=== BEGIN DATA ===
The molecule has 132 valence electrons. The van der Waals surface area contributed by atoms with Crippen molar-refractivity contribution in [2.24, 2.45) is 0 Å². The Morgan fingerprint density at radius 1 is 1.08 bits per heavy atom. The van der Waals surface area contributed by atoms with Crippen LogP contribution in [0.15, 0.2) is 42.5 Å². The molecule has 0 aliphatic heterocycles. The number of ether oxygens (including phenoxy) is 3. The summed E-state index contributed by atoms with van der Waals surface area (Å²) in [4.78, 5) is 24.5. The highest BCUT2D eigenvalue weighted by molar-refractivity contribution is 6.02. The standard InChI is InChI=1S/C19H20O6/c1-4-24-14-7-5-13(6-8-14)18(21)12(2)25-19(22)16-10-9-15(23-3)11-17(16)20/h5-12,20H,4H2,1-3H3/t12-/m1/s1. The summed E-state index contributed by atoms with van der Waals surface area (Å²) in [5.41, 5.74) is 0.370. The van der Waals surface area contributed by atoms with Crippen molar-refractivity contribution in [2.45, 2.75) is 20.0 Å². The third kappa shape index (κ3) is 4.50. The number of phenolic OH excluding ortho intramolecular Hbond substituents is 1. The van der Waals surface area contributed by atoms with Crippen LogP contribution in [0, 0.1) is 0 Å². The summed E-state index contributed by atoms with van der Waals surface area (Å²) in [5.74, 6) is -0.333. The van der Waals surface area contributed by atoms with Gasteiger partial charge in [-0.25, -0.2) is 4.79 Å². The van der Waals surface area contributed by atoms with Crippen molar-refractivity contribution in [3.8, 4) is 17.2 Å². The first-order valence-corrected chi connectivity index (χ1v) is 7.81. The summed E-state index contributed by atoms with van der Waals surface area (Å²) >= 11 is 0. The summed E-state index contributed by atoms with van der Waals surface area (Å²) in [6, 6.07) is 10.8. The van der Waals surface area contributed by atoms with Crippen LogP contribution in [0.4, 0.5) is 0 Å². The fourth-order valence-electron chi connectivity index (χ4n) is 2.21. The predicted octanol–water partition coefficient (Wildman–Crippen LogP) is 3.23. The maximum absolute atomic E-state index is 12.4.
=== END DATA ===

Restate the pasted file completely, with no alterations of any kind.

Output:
The molecule has 132 valence electrons. The van der Waals surface area contributed by atoms with Crippen molar-refractivity contribution in [2.24, 2.45) is 0 Å². The Morgan fingerprint density at radius 1 is 1.08 bits per heavy atom. The van der Waals surface area contributed by atoms with Crippen LogP contribution in [0.15, 0.2) is 42.5 Å². The molecule has 0 aliphatic heterocycles. The number of ether oxygens (including phenoxy) is 3. The summed E-state index contributed by atoms with van der Waals surface area (Å²) in [4.78, 5) is 24.5. The highest BCUT2D eigenvalue weighted by molar-refractivity contribution is 6.02. The standard InChI is InChI=1S/C19H20O6/c1-4-24-14-7-5-13(6-8-14)18(21)12(2)25-19(22)16-10-9-15(23-3)11-17(16)20/h5-12,20H,4H2,1-3H3/t12-/m1/s1. The summed E-state index contributed by atoms with van der Waals surface area (Å²) in [5.41, 5.74) is 0.370. The van der Waals surface area contributed by atoms with Crippen molar-refractivity contribution in [2.45, 2.75) is 20.0 Å². The third kappa shape index (κ3) is 4.50. The number of phenolic OH excluding ortho intramolecular Hbond substituents is 1. The van der Waals surface area contributed by atoms with Crippen LogP contribution in [0, 0.1) is 0 Å². The summed E-state index contributed by atoms with van der Waals surface area (Å²) in [5.74, 6) is -0.333. The van der Waals surface area contributed by atoms with Gasteiger partial charge in [-0.25, -0.2) is 4.79 Å². The van der Waals surface area contributed by atoms with Crippen molar-refractivity contribution in [3.8, 4) is 17.2 Å². The first-order valence-corrected chi connectivity index (χ1v) is 7.81. The summed E-state index contributed by atoms with van der Waals surface area (Å²) >= 11 is 0. The summed E-state index contributed by atoms with van der Waals surface area (Å²) in [6, 6.07) is 10.8. The van der Waals surface area contributed by atoms with Crippen LogP contribution in [0.4, 0.5) is 0 Å². The fourth-order valence-electron chi connectivity index (χ4n) is 2.21. The predicted octanol–water partition coefficient (Wildman–Crippen LogP) is 3.23. The maximum absolute atomic E-state index is 12.4.